The Swedish government will not extradite Julian Assange to the US should he face the death penalty there, as any possible extradition request from Washington is then subject to strict conditions, an official from the country’s Justice Ministry.
¬“We will never surrender a person to the death penalty,” the deputy director of the Service for Criminal Cases and International Cooperation of Sweden’s Justice Ministry said in an interview with the Frankfurter Rundschau newspaper on Tuesday.
This means there should be strict guarantees from the US government that “the prisoner will not be executed in any case,” added Cecilia Riddselius. But so far her country has not received any extradition request from Washington.
In June, Cecilia Riddselius admitted there were opportunities for countries to request different types of guarantees in relation to extradition. Sweden may request that an extradited person will not be sentenced to the death penalty, he or she will not be tortured, should not be prosecuted for offences other than those which he or she was delivered for and not to be charged before a special court.
However, Riddselius then stressed, Sweden cannot guarantee in advance that Assange will not be extradited.
The WikiLeaks founder is wanted in Sweden for questioning over sexual misconduct. He and his supporters, however, fear that if extradited to Sweden, he may be further extradited to the United States, where he could then face the death penalty for espionage following the publication of thousands of classified documents, including secret cables of the US State Department.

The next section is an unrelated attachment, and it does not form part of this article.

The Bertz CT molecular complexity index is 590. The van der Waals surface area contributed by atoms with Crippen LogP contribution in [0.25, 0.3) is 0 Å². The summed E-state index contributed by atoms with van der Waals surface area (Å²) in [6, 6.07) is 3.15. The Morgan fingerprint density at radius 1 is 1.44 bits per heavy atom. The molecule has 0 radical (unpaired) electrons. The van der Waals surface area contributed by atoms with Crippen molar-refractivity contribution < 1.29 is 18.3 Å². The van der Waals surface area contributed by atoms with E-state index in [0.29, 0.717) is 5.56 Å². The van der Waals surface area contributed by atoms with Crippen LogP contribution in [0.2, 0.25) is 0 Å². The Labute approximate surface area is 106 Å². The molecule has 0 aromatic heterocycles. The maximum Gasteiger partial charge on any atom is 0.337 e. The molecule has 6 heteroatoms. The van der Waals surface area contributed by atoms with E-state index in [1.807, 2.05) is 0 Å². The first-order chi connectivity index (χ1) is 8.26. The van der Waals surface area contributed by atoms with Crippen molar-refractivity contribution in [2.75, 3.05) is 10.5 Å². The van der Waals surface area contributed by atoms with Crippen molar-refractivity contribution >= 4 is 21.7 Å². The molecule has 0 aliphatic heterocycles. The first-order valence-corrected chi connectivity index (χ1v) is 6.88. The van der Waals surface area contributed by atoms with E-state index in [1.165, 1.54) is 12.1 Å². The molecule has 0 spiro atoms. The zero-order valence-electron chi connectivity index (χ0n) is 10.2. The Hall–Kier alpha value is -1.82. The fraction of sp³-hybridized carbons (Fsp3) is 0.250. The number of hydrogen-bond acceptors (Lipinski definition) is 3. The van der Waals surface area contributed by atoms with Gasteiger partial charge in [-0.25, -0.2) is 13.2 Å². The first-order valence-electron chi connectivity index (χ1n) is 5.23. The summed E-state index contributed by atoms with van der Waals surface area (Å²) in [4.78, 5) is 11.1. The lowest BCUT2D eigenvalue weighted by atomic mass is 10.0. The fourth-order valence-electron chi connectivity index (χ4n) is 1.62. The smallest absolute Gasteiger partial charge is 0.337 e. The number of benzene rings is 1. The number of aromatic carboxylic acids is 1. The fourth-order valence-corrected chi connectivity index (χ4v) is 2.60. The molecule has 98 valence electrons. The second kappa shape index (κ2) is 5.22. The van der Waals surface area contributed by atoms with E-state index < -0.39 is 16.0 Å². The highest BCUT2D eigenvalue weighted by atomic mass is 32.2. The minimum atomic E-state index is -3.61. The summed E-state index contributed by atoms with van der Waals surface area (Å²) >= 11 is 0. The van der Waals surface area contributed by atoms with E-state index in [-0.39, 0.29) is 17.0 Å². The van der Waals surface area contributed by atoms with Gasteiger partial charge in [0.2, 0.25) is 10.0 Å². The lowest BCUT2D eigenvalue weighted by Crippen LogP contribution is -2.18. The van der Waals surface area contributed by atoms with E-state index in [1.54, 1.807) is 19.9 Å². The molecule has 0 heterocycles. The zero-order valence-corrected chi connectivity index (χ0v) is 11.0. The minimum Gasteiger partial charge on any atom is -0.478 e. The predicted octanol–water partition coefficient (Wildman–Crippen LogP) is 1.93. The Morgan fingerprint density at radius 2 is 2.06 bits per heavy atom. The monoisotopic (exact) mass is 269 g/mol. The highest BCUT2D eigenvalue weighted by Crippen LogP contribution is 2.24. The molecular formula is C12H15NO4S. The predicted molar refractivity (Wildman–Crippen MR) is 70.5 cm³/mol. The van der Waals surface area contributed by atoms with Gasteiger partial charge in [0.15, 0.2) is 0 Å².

Last week, the Ecuadorian government announced it has granted the world-famous whistleblower political asylum. The decision came almost two months after Assange took refuge in the country’s London embassy seeking protection from extradition to Sweden.
The decision has already become the epicenter of a diplomatic row between Ecuador and Great Britain, with London threatening to storm the embassy. Ecuador has already taken the issue to the Union of South American Nations (UNASUR), which unanimously backed the country’s right to grant Assange asylum and condemned British threats to raid a sovereign state’s embassy in order to arrest him.
On Friday the issue will also be addressed at the Organization of American States, OAS, during an extraordinary meeting of Foreign ministers. The agenda for the day refers to the “inviolability” of diplomatic and consular premises but could lead to a heated debate between the US and some Latam countries that are demanding an explicit condemnation of the UK for its threats to storm the embassy in London.
Ecuador also promised to appeal to the International Court of Justice (ICJ) if the UK refuses to grant Julian Assange safe passage out of the country. According to WikiLeaks, all of this could be avoided if they managed to obtain a guarantee of no re-extradition from Sweden.
A spokesperson for WikiLeaks stressed that Assange would “gladly go to Sweden for questioning if they were able to guarantee that [he] wouldn’t be extradited to the United States”.
While deciding on Assange’s political asylum Ecuador also offered Sweden the chance to question him at the embassy, but Stockholm brushed away the possibility.